When you think back on your childhood, what did dinnertime look like? Many of us might think back on meals eaten around the kitchen or dining room table in idyllic terms: good food, conversation and togetherness. While the reality might have been a little more nuanced, there was a time when the family meal was a pretty typical shared experience in America.
But for many families - even just married couples - the experience of sitting down together over an uninterrupted meal is increasingly rare. Couples work different shifts, kids have nighttime activities and even the most well-meaning among us are sometimes interrupted at meal time by an urgent email or text message.
The editors of the Taste of Home magazine would like you to reconsider the importance of the family meal in 2017. The Milwaukee-based company’s new cookbook, 100 Family Meals, is subtitled Bringing the Family Back to the Dinner Table.
According to Mark Hagen, eating dinner together - whether it’s frozen chicken nuggets or a home made meal - is what's most important. Hagen is Taste of Home's managing editor of print and digital books.
"The meal itself isn't necessarily the main problem or objective," he says. "What you want to do is sit down together, talk about your day, open up communication, make memories, things like that. So the meal isn't as important."
For 2017, Hagen hopes that this book can help families accomplish a joint resolution of having "sit-down dinners at least 100 times this year." That may initially sound like a lot, but it averages out to about two times a week.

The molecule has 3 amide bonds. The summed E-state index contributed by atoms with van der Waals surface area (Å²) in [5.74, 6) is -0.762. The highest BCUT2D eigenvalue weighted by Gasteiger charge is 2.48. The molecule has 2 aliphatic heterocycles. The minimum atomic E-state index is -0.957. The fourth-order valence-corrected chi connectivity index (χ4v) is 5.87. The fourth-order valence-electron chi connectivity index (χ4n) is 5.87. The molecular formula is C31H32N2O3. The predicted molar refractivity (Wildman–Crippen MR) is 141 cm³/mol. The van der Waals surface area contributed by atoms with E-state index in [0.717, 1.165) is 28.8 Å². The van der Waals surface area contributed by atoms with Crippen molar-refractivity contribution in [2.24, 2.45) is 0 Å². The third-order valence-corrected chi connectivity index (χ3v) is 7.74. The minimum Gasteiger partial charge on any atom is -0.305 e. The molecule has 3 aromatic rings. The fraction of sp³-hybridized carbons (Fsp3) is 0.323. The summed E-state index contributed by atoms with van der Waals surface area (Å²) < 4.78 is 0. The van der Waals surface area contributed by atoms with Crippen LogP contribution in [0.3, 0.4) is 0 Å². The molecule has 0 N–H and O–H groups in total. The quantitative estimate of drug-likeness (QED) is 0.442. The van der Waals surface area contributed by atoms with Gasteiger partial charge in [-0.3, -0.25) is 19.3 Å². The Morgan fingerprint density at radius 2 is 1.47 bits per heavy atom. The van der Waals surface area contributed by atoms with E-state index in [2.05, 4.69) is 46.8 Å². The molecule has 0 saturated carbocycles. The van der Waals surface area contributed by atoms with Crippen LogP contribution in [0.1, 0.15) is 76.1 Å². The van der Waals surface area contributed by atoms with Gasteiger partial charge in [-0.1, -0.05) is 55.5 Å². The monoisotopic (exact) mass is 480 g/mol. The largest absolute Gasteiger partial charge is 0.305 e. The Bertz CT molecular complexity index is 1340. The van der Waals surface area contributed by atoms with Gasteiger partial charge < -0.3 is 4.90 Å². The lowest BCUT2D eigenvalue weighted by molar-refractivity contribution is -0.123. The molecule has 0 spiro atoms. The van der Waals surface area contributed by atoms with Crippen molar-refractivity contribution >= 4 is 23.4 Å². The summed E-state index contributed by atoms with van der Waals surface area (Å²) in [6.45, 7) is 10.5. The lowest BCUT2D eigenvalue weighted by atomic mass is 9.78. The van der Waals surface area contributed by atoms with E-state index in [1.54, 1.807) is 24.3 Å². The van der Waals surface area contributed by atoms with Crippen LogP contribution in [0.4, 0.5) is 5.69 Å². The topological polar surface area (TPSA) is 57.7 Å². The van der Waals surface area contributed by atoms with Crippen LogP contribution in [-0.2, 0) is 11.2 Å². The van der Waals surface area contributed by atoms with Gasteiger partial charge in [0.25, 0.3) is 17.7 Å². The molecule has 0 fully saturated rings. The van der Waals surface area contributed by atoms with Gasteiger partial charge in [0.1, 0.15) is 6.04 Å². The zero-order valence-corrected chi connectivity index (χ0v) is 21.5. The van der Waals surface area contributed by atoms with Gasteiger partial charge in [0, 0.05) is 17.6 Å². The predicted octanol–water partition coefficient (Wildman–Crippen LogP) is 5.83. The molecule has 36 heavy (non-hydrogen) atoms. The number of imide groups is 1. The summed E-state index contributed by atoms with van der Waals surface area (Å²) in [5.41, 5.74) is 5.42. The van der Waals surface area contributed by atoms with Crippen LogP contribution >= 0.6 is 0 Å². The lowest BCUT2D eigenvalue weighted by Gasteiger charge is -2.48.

Modern families are far busier these days, which is why Hagen took care to include “a lot of easy, quick ideas" that were submitted by families across the country. The majority of the recipes are ready to eat in 30 minutes or less, and the cookbook includes pairing tips and set grocery lists to make the meals more manageable from start to finish.
“I actually choose these recipes myself with the idea that you can make them on a busy weeknight,” says Hagen. “Anybody can put these together.”
100 Family Meals also includes ground rules for family dinners:
- No cell phones or devices at the table - Hagen suggests “(Using) this time to concentrate on your family.”
- Avoid stressful subjects - “You want to have a nice, welcoming environment,” he explains. The book even offers conversation starters appropriate for all ages to share around the table.
- Wait until everyone is at the table to start eating - “This way nobody misses anything and it makes that family dinner more of an event,” he says.
Hagen also notes that children who eat regularly together with their families have more of a sense of commitment, responsibility and shared memories. “When we don’t have these family meals, kids tend to feel like they can get away with more. And the studies actually indicate that they realize they can’t get away with quite as much when they know they have to sit down with mom and dad at dinnertime,” he says.
Hagen also suggests getting the whole family involved in cooking the meal, especially the kids. This can lead to lessons on nutrition, life skills in cooking and gets them more excited about sharing the meal together and interested in trying more foods.
“If they’re helping you create the meal in the kitchen, they’re more excited to sit down and enjoy that meal together,” he says.